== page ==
This may come as surprise, but despite a history which extends thousands of years into the past when South American indigenous peoples would chew on the leaves of the Erythroxylon Coca for “strength and energy”, one could very easily deduce that there is little we actually know about the effects of the “rich mans” drug, cocaine.

Abused by over 2 million Americans in its various forms—powder, rock, leaves—cocaine use and addiction is known to cause depression, dysphoria, anxiety, psychological and physical weakness, and kidney diseases. And then, of course, there’s sudden death. But these are surface observations, symptoms which can easily be determined because of the physical and mental wear and tear that addiction to cocaine can have on an individual.

Researchers are trying to find out more; when prescription and over-the-counter meds go through the process of being approved by the FDA for legal consumption, they must undergo a series of tests to determine short and long-term side effects. This is not the case, understandably, for illicit drugs. However, there are other ways to get answers.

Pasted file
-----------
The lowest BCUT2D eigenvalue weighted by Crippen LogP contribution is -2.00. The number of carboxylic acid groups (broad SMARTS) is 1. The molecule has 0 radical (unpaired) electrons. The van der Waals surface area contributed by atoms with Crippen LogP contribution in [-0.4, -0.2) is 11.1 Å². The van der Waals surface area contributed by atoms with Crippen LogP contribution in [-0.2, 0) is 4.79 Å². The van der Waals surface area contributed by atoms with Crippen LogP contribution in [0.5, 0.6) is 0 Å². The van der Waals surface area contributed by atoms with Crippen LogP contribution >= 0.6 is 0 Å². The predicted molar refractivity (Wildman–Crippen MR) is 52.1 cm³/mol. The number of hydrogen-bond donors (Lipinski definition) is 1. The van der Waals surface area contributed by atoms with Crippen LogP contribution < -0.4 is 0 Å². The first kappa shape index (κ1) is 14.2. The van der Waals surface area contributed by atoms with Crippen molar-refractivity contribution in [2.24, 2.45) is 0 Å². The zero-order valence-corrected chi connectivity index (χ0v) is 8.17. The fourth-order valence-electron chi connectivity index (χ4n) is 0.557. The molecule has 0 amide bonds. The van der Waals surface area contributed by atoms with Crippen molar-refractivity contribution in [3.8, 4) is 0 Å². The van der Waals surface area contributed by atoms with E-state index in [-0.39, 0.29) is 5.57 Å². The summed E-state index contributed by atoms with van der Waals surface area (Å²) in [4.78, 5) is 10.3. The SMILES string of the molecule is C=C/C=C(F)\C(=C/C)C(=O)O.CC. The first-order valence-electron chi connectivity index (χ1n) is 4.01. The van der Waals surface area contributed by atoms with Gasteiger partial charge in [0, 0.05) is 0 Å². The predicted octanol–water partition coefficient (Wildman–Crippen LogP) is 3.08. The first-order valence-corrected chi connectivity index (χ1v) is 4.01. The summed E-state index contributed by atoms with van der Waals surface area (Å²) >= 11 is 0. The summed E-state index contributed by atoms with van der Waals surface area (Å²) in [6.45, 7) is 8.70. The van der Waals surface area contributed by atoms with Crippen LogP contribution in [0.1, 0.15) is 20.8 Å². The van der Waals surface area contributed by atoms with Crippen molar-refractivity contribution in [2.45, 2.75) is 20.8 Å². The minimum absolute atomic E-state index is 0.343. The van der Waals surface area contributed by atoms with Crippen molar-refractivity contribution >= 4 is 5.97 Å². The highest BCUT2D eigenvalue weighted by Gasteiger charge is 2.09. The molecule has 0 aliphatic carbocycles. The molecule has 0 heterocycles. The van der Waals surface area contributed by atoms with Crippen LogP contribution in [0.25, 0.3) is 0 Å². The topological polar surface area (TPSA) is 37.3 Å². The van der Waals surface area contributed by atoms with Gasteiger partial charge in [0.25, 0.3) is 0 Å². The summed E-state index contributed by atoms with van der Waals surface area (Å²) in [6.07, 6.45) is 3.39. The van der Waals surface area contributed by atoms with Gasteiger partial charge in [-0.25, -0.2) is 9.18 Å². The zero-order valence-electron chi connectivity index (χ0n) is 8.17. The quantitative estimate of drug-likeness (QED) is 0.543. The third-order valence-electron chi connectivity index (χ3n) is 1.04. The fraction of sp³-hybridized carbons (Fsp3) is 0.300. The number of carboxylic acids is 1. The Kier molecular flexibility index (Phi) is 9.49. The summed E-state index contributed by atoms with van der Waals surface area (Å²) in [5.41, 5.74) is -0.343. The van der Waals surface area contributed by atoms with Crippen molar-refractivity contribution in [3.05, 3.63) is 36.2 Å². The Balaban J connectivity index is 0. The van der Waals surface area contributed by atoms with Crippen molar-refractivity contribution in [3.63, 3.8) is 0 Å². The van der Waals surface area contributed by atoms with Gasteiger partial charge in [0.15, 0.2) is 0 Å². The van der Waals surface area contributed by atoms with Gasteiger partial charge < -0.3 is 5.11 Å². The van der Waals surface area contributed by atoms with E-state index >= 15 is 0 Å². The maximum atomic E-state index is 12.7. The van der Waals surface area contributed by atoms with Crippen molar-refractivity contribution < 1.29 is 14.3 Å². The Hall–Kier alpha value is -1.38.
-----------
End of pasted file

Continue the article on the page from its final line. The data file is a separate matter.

Thanks to a new study conducted by Anthony P. DeCaprio and colleagues at the Florida International University, a completely heretofore unknown method by which cocaine breaks down and alters proteins in the body has been discovered. You’re probably wondering to yourself, “big deal”, right? According to a recent press release posted by the American Chemical Society, researchers already knew that cocaine abuse can alter proteins in the body, but the exact details of how it makes these changes were not known. The reason why this discovery is so crazy is because, while in the past cocaine abuse was only detectable for up to a couple of days after use, the newly discovered alterable proteins actually appear in users’ biofluids (e.g. saliva, sweat, tears, urine, and blood) for weeks or even months after.

You know what’s coming next. With further research, future drug tests that can out these proteins may very well have a nice percentage of those 2 million abusers on the chopping block, whether at your place of work, professional career, or home life. On a lighter note, these new details on cocaine metabolism within the body could very well serve to help researchers expand on our knowledge of the drug’s toxic effects.

What do you think?